As a result of the media’s collective refusal to tackle the complex part of the MAiD debate, all that we are left with is the ‘emotional’ part. Consequently, any criticism of the MAiD policy or its rapid expansion to include more and more categories of people invites hostile responses that originate from emotion rather than reason. Some examples are: “You want to deny dignity to the terminally ill”, “You want people to suffer”, “Why would you deny someone a healthcare choice?” and the timeless “This isn’t the 1950’s anymore, Boomer” etc.


In case the foregoing discussion sounds like media-bashing, let me assure you that I am aware of their constraints. Major issues require lengthy treatment, and the media isn’t in the business of producing PhD theses. There are constraints of space. There are business considerations & bills to pay. And so on.

But let me start with another factor that is seemingly a limitation, but turns out not to be one on closer examination: shortened attention spans of consumers of media. It is indeed true that we are living in times where people’s attention span is, by and large, much shorter than it used to be. HOWEVER, it is also equally true to in the new media, and especially in the area of podcasts (both audio and video), the same people are perfectly willing to spend one whole hour (and sometimes 2 or even 3 hours) listening to discussions / explorations of issues. Most of these content creators are operating in their individual capacity (i.e., they are not ‘media outlets’). If they can get people to devote a good chunk of people’s increasingly scarce time, why can’t the media do the same? My tentative answer to this is that is because they haven’t tried. One specific aspect of this ‘not trying’ is that they keep having the same commentators and ‘experts’ who have been around for years & decades. The desire to bring in fresh blood is choked by the ‘old boys’ (and girls’) network’.


Much of the legacy media remains trapped in a decades-old paradigm that is now nearly extinct. Everything from the structure of their daily schedule to the specific language and words that they use has become anachronistic. The resulting loss of viewership / listenership / audience makes their financial viability doubtful. At this point, it becomes politically profitable for the government to step in with ‘help’ in the form of taxpayer dollars. Looked at from another angle, ‘taxpayer dollars’ are also ‘audience dollars’. If you decide that legacy media isn’t worth your consumer dollars, the government will give them your tax dollars; the media still ends up getting your dollars. The disenchanted consumer is further disgusted by this arrangement.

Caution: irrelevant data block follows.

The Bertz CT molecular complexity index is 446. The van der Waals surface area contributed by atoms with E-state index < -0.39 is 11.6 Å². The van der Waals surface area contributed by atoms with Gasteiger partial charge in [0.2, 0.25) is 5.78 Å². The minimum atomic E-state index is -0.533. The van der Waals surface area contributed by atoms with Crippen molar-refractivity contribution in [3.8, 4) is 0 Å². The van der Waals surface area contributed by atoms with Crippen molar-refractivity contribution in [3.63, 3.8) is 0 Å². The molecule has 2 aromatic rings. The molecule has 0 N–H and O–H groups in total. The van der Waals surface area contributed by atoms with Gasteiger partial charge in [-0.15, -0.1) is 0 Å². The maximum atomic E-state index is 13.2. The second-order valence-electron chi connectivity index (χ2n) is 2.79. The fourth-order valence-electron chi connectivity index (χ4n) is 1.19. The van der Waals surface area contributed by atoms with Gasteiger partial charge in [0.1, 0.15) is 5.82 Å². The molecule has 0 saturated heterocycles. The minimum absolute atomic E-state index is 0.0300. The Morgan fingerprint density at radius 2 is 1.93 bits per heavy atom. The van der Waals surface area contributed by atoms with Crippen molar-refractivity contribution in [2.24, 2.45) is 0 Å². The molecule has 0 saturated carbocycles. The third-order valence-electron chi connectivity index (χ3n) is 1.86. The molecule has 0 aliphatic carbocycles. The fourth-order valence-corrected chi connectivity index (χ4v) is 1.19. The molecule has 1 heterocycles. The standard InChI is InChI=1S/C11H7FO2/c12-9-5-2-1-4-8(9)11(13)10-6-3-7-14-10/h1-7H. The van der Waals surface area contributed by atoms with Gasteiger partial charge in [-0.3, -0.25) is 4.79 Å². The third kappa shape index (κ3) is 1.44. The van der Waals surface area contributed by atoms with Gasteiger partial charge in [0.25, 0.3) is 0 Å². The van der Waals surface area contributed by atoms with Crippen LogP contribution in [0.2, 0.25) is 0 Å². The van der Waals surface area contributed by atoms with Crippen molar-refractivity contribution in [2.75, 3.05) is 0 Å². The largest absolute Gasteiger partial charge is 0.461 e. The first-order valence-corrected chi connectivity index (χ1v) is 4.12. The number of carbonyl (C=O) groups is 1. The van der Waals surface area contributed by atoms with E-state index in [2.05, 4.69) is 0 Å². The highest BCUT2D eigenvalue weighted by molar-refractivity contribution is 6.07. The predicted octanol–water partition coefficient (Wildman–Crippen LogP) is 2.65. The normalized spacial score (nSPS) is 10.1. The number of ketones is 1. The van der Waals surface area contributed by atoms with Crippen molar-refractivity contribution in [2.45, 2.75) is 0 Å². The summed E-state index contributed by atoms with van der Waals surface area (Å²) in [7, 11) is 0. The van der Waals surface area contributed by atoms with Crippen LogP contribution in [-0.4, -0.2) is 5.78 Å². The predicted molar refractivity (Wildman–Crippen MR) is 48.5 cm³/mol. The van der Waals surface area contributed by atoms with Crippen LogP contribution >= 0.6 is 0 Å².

On the other side of the equation, the media becomes increasingly more beholden to the government for its financial survival. Whereas previously, it owed its financial survival to the consumer and therefore had to produce content that the consumer liked and/or wanted and/or valued, now it has to churn out pieces that the government likes and/or wants and/or finds useful.

I believe that THIS is THE major issue in the debate about ‘misinformation’: instead of finding it to be beneficial to be curious, the media finds it beneficial to be doctrinaire. Anything that deviates from or challenges the doctrine MUST be called ‘misinformation’. As many people have observed, this has resulted in the term losing all its meaning.


My theory for the moment is that we will dig ourselves out of this quagmire once ‘new media’ becomes dominant and ‘legacy media’ becomes either extinct or irrelevant. We will then return to the mediascape where all sorts of content will be on offer, authentic along with the dubious, and the people who turned out not to be ‘spreading misinformation’ will, over time, acquire enough credibility to relegate the non-serious content to the margins. To be clear, this non-serious content will have its support base – a normal society is an ecology after all – but it will not have an impact on the wider public opinion. In a nutshell, it will be the free market of information and ideas that will weed out actual misinformation. The top-down structure of decreeing something as ‘misinformation’ is what is the problem now. And the problem will get resolved when that top-down structure ceases to exist or to be effective.


Independent voices are more important than ever in today’s Canada. I am happy to add my voice to the public discussions on current issues & policy, and grateful for all the encouraging response from my listeners & readers. I do not believe in a Paywall model, so will not make access to my content subject to a payment.